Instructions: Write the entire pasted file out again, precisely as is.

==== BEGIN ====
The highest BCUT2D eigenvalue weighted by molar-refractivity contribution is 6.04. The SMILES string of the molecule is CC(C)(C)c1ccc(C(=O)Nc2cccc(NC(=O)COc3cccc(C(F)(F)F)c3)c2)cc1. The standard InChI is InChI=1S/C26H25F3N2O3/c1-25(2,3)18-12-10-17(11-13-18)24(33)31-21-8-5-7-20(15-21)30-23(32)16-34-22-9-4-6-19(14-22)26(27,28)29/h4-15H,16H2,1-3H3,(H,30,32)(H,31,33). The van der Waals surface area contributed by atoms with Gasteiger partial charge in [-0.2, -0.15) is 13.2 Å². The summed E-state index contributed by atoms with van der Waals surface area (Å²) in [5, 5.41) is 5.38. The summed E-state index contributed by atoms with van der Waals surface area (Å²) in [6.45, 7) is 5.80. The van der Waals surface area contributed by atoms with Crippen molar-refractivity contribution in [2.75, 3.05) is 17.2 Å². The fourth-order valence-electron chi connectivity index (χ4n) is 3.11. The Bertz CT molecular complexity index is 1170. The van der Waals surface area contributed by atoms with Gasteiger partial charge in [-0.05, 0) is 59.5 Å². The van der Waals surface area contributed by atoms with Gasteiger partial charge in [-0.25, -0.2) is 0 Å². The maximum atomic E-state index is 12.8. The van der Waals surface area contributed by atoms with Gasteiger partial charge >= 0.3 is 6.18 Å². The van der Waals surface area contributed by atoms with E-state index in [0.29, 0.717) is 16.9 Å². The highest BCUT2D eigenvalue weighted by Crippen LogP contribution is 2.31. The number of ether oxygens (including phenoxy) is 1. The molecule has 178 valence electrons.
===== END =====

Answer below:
The highest BCUT2D eigenvalue weighted by molar-refractivity contribution is 6.04. The SMILES string of the molecule is CC(C)(C)c1ccc(C(=O)Nc2cccc(NC(=O)COc3cccc(C(F)(F)F)c3)c2)cc1. The standard InChI is InChI=1S/C26H25F3N2O3/c1-25(2,3)18-12-10-17(11-13-18)24(33)31-21-8-5-7-20(15-21)30-23(32)16-34-22-9-4-6-19(14-22)26(27,28)29/h4-15H,16H2,1-3H3,(H,30,32)(H,31,33). The van der Waals surface area contributed by atoms with Gasteiger partial charge in [-0.2, -0.15) is 13.2 Å². The summed E-state index contributed by atoms with van der Waals surface area (Å²) in [5, 5.41) is 5.38. The summed E-state index contributed by atoms with van der Waals surface area (Å²) in [6.45, 7) is 5.80. The van der Waals surface area contributed by atoms with Crippen molar-refractivity contribution in [2.75, 3.05) is 17.2 Å². The fourth-order valence-electron chi connectivity index (χ4n) is 3.11. The Bertz CT molecular complexity index is 1170. The van der Waals surface area contributed by atoms with Gasteiger partial charge in [-0.05, 0) is 59.5 Å². The van der Waals surface area contributed by atoms with Gasteiger partial charge in [-0.25, -0.2) is 0 Å². The maximum atomic E-state index is 12.8. The van der Waals surface area contributed by atoms with Gasteiger partial charge >= 0.3 is 6.18 Å². The van der Waals surface area contributed by atoms with E-state index in [0.29, 0.717) is 16.9 Å². The highest BCUT2D eigenvalue weighted by Crippen LogP contribution is 2.31. The number of ether oxygens (including phenoxy) is 1. The molecule has 178 valence electrons.